by Dave Natzke
As U.S. House Democrats leave Washington, D.C., and the nation’s Capitol gets smaller and smaller in their rearview mirrors, the hindsight of a full year probably also brings your 2010 dairy year into better focus. The view has something for everyone.
If you’re a “glass half full” kind of person, you have a lot to look back on. Milk prices were much better than 2009, and dairy export totals were great. Your communication skills improved markedly, especially with your banker, who now knows all your kids – by age and name. You met a lot more nice dairy farmers with common issues, and they all like the same beer. You learned more about dairy ration ingredients and prices, and maybe even a little about “marketing.” You turned the odometer over on your pickup truck.
If you’re a “glass half empty” kind of person, you also have plenty to hang your hat on. The economic balm of 2010 didn’t cover all the financial pain of 2009. You watched everybody else increase cow numbers and milk production as the year progressed. A lot of people talked about volatility, but it didn’t go away; and Congress pushed dairy policy discussions into 2011 (or beyond). You gained weight and developed diabetes from eating all the chocolate in your banker’s candy dish while he studied your financial records. Your lender now knows all your cows – by age and name. You’re sick of reading about M&Ms (marketing and margins). You turned the odometer over on your pickup truck – again.
Don’t stare in the rearview mirror too long, though. There’s big challenges directly out your 2011 windshield. Like driving a 13-foot truck under a 13-foot underpass, the margins during the first quarter or two could be really tight. The global legal tender is corn, and if you’re buying, you’re paying. Figure out now if you can make it through the “tight margin” underpass, or if there are optional routes. Putting the pedal to the metal and hoping you get through probably won’t work.
Make it, and the second half of the year should be better, based on information from dairy financial map readers.
Perhaps my age is showing, but the two biggest revelations for me in 2010 had more to do with people than policy.
First, in what has become virtually a day-to-day pissing match and nearly everything has a political component, I think I could identify about a eight young women who I would trust to fix most things “dairy” (I wouldn’t wish federal milk marketing order reform on anybody). They’re fueled by a combination of brains and passion for the dairy industry – driven by attitude as much as aptitude. I’ll refrain from naming them for fear of putting them in an unwanted spotlight. But maybe more entrenched dairy leaders should be looking in their rearview mirror, too.
Second, I went to a Wisconsin Badger/Minnesota Gopher football game in October, and was reminded of what is was like to be back on the UW-Madison campus I attended 25 years ago. I met a group of students at Babcock House, a cooperative house made up of mostly farm kids. Today, Babcock House is co-ed, with about 25 farm women and men living in the same house. They have a cumulative grade point of 3.64, and are extremely active on campus. (I was on academic probation for most of my college career, was extremely active at watering holes, and it would have taken me and two classmates adding our grade points together to get to 3.64.)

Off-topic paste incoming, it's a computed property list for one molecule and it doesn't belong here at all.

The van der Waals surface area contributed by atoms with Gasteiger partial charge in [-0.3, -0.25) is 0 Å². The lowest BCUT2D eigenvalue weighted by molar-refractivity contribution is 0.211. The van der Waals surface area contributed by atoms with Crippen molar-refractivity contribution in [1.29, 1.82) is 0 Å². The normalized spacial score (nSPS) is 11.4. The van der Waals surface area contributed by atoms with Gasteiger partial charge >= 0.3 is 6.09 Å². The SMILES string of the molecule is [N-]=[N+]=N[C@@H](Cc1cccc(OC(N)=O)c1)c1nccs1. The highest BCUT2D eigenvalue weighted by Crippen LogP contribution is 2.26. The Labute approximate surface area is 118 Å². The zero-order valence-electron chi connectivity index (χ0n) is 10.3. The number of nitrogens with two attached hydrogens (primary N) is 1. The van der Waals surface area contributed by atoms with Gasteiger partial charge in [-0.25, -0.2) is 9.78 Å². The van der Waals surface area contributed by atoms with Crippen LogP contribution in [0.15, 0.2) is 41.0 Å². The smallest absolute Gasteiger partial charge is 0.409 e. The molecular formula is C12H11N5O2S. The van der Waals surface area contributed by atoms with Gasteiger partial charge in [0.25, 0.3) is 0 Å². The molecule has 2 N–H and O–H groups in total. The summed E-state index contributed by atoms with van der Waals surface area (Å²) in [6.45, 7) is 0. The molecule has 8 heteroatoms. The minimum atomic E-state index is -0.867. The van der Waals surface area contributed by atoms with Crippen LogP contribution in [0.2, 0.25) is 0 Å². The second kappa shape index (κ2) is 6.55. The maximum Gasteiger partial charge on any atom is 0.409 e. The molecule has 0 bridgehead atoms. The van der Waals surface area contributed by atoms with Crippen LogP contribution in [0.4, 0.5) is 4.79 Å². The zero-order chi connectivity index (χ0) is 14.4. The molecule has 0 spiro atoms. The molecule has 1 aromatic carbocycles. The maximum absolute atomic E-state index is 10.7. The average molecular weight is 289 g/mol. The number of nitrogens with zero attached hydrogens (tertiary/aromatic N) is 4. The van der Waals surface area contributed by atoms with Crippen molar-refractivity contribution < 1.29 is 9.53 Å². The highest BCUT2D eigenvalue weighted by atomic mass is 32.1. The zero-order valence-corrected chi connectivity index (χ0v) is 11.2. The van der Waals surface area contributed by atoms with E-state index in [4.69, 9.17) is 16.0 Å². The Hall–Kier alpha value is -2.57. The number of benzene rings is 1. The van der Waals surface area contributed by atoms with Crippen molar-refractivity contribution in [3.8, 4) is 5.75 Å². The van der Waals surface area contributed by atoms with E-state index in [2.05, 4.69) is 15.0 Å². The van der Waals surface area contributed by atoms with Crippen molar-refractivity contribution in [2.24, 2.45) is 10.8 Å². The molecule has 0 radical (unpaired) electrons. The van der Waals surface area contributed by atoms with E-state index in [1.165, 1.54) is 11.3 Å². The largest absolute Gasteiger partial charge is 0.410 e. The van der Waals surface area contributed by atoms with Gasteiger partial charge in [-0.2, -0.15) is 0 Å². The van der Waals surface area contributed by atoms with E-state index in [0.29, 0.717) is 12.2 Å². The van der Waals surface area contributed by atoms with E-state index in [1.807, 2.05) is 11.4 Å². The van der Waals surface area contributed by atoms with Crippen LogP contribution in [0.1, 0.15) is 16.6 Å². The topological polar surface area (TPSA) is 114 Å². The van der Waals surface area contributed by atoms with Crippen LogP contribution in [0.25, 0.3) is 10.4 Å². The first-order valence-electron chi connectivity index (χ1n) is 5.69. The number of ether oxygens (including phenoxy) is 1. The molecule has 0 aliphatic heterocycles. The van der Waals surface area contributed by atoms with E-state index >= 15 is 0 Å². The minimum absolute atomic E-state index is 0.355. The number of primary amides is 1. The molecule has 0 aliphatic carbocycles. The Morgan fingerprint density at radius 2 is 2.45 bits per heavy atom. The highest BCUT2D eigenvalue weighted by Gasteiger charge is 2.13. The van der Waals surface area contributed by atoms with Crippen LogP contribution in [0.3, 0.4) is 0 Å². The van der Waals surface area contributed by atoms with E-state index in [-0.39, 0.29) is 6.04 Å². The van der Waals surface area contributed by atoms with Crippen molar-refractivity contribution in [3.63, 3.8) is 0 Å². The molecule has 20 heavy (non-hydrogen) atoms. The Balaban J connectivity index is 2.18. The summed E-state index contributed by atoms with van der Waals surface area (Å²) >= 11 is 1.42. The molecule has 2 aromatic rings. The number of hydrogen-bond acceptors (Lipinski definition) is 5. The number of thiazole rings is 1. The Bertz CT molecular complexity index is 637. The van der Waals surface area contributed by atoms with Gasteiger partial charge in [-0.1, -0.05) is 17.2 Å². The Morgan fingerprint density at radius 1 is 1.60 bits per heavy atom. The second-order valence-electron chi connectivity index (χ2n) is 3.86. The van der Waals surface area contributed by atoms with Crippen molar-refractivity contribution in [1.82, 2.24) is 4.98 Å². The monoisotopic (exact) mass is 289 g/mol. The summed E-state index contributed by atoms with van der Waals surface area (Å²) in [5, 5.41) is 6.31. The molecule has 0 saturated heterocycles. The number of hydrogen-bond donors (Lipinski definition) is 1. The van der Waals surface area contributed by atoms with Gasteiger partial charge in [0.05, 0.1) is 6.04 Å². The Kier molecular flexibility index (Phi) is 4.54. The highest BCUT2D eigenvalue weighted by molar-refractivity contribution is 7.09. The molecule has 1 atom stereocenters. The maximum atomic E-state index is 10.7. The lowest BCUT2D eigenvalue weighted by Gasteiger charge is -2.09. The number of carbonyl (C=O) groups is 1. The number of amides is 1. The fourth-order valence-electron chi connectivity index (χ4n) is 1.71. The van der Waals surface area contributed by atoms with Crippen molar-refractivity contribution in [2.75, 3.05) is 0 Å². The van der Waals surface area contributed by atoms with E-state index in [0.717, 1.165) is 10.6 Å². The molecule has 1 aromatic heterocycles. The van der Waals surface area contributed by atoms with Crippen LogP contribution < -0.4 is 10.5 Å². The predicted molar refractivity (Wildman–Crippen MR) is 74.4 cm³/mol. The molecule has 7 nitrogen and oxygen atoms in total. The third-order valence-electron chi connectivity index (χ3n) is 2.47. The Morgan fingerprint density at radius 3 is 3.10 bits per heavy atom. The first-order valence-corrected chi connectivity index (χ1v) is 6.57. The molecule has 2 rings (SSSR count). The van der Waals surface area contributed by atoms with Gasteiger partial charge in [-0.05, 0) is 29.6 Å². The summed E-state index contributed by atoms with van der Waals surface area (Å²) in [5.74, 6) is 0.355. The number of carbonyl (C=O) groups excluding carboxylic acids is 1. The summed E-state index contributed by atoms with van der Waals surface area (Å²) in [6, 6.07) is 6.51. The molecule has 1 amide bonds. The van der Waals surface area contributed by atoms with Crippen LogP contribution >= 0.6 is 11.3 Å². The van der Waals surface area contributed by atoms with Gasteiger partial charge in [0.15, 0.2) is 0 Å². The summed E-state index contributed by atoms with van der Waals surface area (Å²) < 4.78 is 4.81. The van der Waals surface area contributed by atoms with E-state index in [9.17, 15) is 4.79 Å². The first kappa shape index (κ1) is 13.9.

Then, I went to the football game and saw the student section. They misbehaved, were vulgar and crude. On the other hand, they were creative, enthusiastic and fun. Given their current job prospects, if they can maintain those three things, I’m all for it.
Sure, I question their work ethic sometimes, but I believe the future will be well-served by the young people (who usually don’t appear on reality television programs), if they are given the opportunity.
While “efficiency” is on the agenda of many dairy organization meetings this fall and winter, there’s at least one area those organizations could get a lot more efficient – producer education opportunities.
I get it that dairy organizations generate money at many of these events through registration fees, renting trade show space and sponsorship fees. These funds help finance important programs and organization operations to benefit their members.
But if the recent past has taught us anything, it’s that duplication of effort and resources – time and money – is wasteful. Yet, I get more press releases and calendar listings for meetings and seminars serving the same regional audiences with the same topics and speakers, chasing virtually the same corporate sponsors.
Dairy organization leaders could do well to sit down with other organizations serving the same region and audience, planning seminars and events that avoid this duplication. How many groups, for example, need separate “social media” training sessions? I’m all a-Twitter.
Undoubtedly, political and personality differences create barriers to collaboration. But as we’ve witnessed in current dairy policy discussions, many more producers are in the same car – looking in the same mirrors and windshields – with their neighbors than ever before. Dairy organization education planners should do the same. It’s about time – and money.
• To offer your own opinion or response, e-mail Dave Natzke, national editorial director, DairyBusiness Communications, e-mail: firstname.lastname@example.org.